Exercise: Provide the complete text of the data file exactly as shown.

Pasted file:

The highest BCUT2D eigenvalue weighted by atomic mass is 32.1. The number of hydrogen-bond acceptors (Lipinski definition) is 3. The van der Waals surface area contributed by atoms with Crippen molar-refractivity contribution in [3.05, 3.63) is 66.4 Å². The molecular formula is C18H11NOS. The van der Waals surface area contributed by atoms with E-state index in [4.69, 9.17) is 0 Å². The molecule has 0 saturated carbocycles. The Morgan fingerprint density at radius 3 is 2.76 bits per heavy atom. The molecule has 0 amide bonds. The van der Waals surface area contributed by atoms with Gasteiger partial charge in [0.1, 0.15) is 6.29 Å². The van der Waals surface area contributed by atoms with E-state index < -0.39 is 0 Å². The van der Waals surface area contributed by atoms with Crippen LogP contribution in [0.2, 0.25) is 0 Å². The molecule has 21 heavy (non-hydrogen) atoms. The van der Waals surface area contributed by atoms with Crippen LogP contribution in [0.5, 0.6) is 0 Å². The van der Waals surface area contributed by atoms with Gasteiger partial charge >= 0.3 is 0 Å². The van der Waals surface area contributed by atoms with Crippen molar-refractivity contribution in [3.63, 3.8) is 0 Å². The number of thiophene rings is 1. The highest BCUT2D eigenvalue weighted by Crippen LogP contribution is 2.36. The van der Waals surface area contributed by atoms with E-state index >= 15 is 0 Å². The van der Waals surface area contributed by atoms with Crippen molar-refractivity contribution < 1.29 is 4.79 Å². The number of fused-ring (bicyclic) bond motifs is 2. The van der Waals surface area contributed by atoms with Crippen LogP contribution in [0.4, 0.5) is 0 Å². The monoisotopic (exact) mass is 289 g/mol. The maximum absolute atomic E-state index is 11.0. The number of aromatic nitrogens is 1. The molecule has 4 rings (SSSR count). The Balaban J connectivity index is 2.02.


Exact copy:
The highest BCUT2D eigenvalue weighted by atomic mass is 32.1. The number of hydrogen-bond acceptors (Lipinski definition) is 3. The van der Waals surface area contributed by atoms with Crippen molar-refractivity contribution in [3.05, 3.63) is 66.4 Å². The molecular formula is C18H11NOS. The van der Waals surface area contributed by atoms with E-state index in [4.69, 9.17) is 0 Å². The molecule has 0 saturated carbocycles. The Morgan fingerprint density at radius 3 is 2.76 bits per heavy atom. The molecule has 0 amide bonds. The van der Waals surface area contributed by atoms with Gasteiger partial charge in [0.1, 0.15) is 6.29 Å². The van der Waals surface area contributed by atoms with E-state index < -0.39 is 0 Å². The van der Waals surface area contributed by atoms with Crippen LogP contribution in [0.2, 0.25) is 0 Å². The molecule has 21 heavy (non-hydrogen) atoms. The van der Waals surface area contributed by atoms with Crippen LogP contribution in [0.5, 0.6) is 0 Å². The van der Waals surface area contributed by atoms with Gasteiger partial charge >= 0.3 is 0 Å². The van der Waals surface area contributed by atoms with Crippen molar-refractivity contribution in [3.63, 3.8) is 0 Å². The number of thiophene rings is 1. The highest BCUT2D eigenvalue weighted by Crippen LogP contribution is 2.36. The van der Waals surface area contributed by atoms with E-state index >= 15 is 0 Å². The van der Waals surface area contributed by atoms with Crippen molar-refractivity contribution < 1.29 is 4.79 Å². The number of fused-ring (bicyclic) bond motifs is 2. The van der Waals surface area contributed by atoms with Crippen LogP contribution in [0.4, 0.5) is 0 Å². The monoisotopic (exact) mass is 289 g/mol. The maximum absolute atomic E-state index is 11.0. The number of aromatic nitrogens is 1. The molecule has 4 rings (SSSR count). The Balaban J connectivity index is 2.02.